Audio experience provides world of sounds

To be handed a plastic-wrapped eyemask at the door of a Saturday night show might seem unusual to some.

During the performances of Chris Hoff and Sam Harnett, however, handouts like this are just another part of the routine, Harnett said.

UVM Program Board sponsored an audio show hosted by Hoff and Harnett, co-creators of “The World According to Sound,” March 25 in the Davis Center.

Senior James Biddle, a senior on the UPB arts, film and culture planning committee, was largely responsible for making this event possible.

“[The show hosts] emailed my UPB supervisor back in October and the email was sent to me,” Biddle said. “The idea almost was canned in [one meeting], but I felt captivated enough by the concept that I reached out and took it on.”

The podcast, which is currently on an east coast tour, airs 90-second segments on National Public Radio’s “All Things Considered,” and originally emerged out of a shared desire to experiment with the medium of radio, Hoff said.

“The idea was that if we made something short enough, we wouldn’t have to tell a story or rely on a narrative arc to draw in listeners,” he said.

While both creators have more traditional public radio day jobs, Harnett in reporting and Hoff in sound engineering, their show is beginning to grow into something more substantial than the initial form as a passion project“passion project” it was, Harnett said.

“When you’re listening to the radio, it is kind of a steady stream of stories and narratives that are all great,” he said. “But they’d be maybe even greater by having something sound-focused that kind of interrupts those stories to give listeners a moment to think.”,” he said.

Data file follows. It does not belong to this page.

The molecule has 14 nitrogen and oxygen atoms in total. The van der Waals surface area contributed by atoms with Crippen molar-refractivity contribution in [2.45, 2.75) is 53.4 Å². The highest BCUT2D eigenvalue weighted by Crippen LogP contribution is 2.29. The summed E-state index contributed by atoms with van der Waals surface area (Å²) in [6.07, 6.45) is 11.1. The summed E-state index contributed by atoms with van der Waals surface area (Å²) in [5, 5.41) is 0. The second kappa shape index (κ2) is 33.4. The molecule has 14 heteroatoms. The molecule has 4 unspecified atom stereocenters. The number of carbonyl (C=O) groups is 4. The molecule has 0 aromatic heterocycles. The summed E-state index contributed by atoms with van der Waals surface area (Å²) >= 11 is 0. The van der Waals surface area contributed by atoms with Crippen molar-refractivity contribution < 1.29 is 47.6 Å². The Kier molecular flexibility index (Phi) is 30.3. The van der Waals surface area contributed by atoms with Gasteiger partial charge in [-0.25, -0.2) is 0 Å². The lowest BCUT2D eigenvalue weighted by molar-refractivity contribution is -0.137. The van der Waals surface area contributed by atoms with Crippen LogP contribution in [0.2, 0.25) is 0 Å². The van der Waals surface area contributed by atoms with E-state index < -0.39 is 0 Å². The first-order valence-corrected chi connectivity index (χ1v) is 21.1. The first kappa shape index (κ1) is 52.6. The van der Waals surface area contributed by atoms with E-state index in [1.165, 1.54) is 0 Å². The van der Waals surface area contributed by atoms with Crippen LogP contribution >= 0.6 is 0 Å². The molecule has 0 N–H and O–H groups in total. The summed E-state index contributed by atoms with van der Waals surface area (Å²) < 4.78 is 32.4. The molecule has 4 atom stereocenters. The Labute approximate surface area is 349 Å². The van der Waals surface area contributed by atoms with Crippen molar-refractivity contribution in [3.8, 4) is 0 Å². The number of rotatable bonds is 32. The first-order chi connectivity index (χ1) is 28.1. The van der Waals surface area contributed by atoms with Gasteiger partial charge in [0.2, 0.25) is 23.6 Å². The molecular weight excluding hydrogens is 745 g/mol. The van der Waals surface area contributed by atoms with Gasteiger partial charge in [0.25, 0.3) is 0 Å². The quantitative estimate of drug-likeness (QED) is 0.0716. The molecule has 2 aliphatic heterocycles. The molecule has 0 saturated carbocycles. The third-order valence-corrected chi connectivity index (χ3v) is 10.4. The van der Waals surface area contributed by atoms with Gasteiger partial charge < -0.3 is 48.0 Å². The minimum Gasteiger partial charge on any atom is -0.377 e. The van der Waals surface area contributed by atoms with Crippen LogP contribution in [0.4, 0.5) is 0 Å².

Walking into the Livak Ballroom to pillows scattered in the audience, one might have thought the night was going to be a group meditation. After all, one aim of the show is to create “a space for your mind to just go wherever it wants,” Hoff said.

Lights were turned off and eye masks were appliedput on. The show began with a long recording of noises create by mud pots in Southern California, bubbling and squirting and dripping, with no explanation, for close to five minutes.

For the rest of the evening, the recordings played included the following sounds: high-frequency recordings of ant activity, the rhythmic thundering of wind on sand dunes, giraffe conversation after dark, high school debaters spewing facts too quickly to comprehend, and the opening lines of Homer’s “Iliad” read in ancient Greek.

Additionally, the hosts played the experimental music of John Cage and Matmos, a band which uses only sounds from washing machines to create rhythms, according to a Nov. 9, 2015 People Magazine article.

One of the most impactful recordings featured the booming and powerful sound of the 2011 earthquake in Japan, sophomore Flannery Mehigan said.

“I’ve never experienced an earthquake before, and that really shook the room and made me feel like I was in one,” Mehigan said.

Harnett and Hoff’s sound collection includes both original recordings collected by the hosts themselves and recordings accessible in either the public domain or through other sound specialists, they said.

“This event really succeeded because of word of mouth, and I’m really grateful for that,” Biddle said.